March 7, 2019
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Let’s Get Excited About Chicken Pot Pie
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CPP isn’t just something you reheat from a deep freeze. It’s a meal with a built-in sense of suspense and a big reveal.

I can understand why a hearty chicken pot pie may provoke a, shall we say, less than enthusiastic reaction from an entire generation of former latchkey kids. Chances are that if you were the ward of working parents, you could return to your childhood home right now and find at least one individual chicken pot pie smashed deep into the recesses of the basement freezer. When rations of chicken nuggets and Kid Cuisines ran dry, only then would one reach for those crushed cardboard boxes filled with gloopy chicken goo and peas, encased in a soggy pastry with soft notes of BPA.

Like most foods whose good names have been sullied by mass production and freezer burn, chicken pot pie can be exciting when made the right way. Using garlic-butter-layered filo instead of a from-scratch pie dough not only makes your life easier, but gives you a crust that’s meltingly tender on the bottom and brilliantly crisp and flaky on top. Hell, if you wanted to swap out the chicken for a precooked rotisserie bird, I wouldn’t have a problem with it. When the moment comes to cut through that crispy top layer, out come all the rich scents of lightly roasted vegetables, roux-thickened stock, and juicy shredded chicken.

Once upon a time, a bird-filled pie would have been considered the height of entertainment and luxury. You know that nursery rhyme where four and 20 blackbirds were singing their little hearts out from inside of a pie? Historical texts from the 16th century tell tales of medieval party dishes baked full of teeny birds who would burst out of the top crust to fly away to sweet, sweet freedom. There were platters of peacocks shrouded in their own feathery flesh to look alive, their beaks stuffed with camphor-soaked rags that were to be lit at the table so they would “breathe” fire like mythical beasts. Stuffed capons were dressed with small gold-leafed helmets and lances, then sewn atop a roasted pig as if they were valiantly charging into battle. Chickens’ necks were stuffed with a mixture of mercury and sulfur, which would make the bird sound as if it were singing once it was piping hot. Sotelies, as they were called, were seen as whimsical showstoppers full of oyster stuffing, toxic chemicals, and vengeance against birds.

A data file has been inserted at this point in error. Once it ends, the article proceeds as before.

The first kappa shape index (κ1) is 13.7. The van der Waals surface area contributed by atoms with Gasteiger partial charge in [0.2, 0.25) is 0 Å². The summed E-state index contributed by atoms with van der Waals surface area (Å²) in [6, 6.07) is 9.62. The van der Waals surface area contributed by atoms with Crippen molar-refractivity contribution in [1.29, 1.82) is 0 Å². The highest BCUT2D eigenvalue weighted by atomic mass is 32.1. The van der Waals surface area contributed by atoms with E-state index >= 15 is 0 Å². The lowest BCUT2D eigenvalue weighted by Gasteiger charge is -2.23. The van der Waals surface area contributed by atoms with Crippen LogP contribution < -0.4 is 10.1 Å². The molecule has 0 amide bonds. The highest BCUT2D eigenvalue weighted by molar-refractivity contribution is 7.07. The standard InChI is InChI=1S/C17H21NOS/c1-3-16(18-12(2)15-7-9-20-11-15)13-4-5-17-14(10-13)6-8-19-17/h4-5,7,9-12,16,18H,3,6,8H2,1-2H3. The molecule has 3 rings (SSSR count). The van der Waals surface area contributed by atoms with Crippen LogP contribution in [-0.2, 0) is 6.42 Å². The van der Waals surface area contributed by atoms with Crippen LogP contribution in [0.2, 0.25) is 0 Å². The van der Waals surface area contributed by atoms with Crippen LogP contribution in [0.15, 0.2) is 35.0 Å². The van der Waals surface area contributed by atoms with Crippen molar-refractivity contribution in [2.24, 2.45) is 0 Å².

In the 21st century, our bird-filled pies are admittedly a little less exciting and a lot more practical. While you’ll occasionally see a masterwork savory trompe l’oeil on Instagram—such as Rene Redzepi’s “Duck Foot” Fudge, or Ritz Crackers’ Bacon Cheddar “Football”—it seems as if the days of grandiose bird pies are long gone.

Maybe you can’t jam two dozen live birds into a pastry crust, but you certainly can wow your friends, family, and the Internet with this masterpiece’s modern cousin, the pot pie. They’ll never know how it was so easy to make something so regal. And if its spectacular flavors don’t do it for you in the same way a flaming peacock does, spackle it with gold leaf, sprinkle on some glitter, and add a bunch of food coloring to the filling for a festive chicken pot pie that’s sure to be the highlight of any gender-reveal celebration.

RECIPE: Chicken Pot Pie With a Crackly Garlic Filo Top

Allison Robicelli

Allison Robicelli is a D-list celebrity-chef chef, author, humorist, entrepreneur, general polymath, and all-around good time. You may remember her from such places as Food52, Eater, Food Network, VH1, and many other quirky corners of the food Internet. She is the author of the critically acclaimed cookbook/memoir Robicelli's: A Love Story, With Cupcakes, which has been called one of the funniest food-related books of all time. You should buy it.

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